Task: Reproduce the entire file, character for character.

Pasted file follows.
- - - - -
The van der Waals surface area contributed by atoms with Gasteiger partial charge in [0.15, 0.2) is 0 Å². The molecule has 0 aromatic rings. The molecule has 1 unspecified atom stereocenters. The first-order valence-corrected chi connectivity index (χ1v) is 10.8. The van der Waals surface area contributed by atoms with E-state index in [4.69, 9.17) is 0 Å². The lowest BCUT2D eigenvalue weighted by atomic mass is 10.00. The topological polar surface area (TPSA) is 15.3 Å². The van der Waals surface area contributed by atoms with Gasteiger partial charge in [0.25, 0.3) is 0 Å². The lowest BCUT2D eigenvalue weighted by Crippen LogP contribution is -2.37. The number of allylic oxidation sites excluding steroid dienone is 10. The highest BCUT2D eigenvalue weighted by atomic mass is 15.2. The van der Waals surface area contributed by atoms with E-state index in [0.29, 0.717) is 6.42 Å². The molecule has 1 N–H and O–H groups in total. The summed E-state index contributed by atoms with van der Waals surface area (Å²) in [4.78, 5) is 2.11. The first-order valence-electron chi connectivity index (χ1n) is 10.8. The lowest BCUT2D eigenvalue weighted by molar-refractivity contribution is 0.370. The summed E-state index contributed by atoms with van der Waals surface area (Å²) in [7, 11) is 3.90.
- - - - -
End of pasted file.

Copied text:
The van der Waals surface area contributed by atoms with Gasteiger partial charge in [0.15, 0.2) is 0 Å². The molecule has 0 aromatic rings. The molecule has 1 unspecified atom stereocenters. The first-order valence-corrected chi connectivity index (χ1v) is 10.8. The van der Waals surface area contributed by atoms with E-state index in [4.69, 9.17) is 0 Å². The lowest BCUT2D eigenvalue weighted by atomic mass is 10.00. The topological polar surface area (TPSA) is 15.3 Å². The van der Waals surface area contributed by atoms with Gasteiger partial charge in [0.25, 0.3) is 0 Å². The lowest BCUT2D eigenvalue weighted by Crippen LogP contribution is -2.37. The number of allylic oxidation sites excluding steroid dienone is 10. The highest BCUT2D eigenvalue weighted by atomic mass is 15.2. The van der Waals surface area contributed by atoms with E-state index in [0.29, 0.717) is 6.42 Å². The molecule has 1 N–H and O–H groups in total. The summed E-state index contributed by atoms with van der Waals surface area (Å²) in [4.78, 5) is 2.11. The first-order valence-electron chi connectivity index (χ1n) is 10.8. The lowest BCUT2D eigenvalue weighted by molar-refractivity contribution is 0.370. The summed E-state index contributed by atoms with van der Waals surface area (Å²) in [7, 11) is 3.90.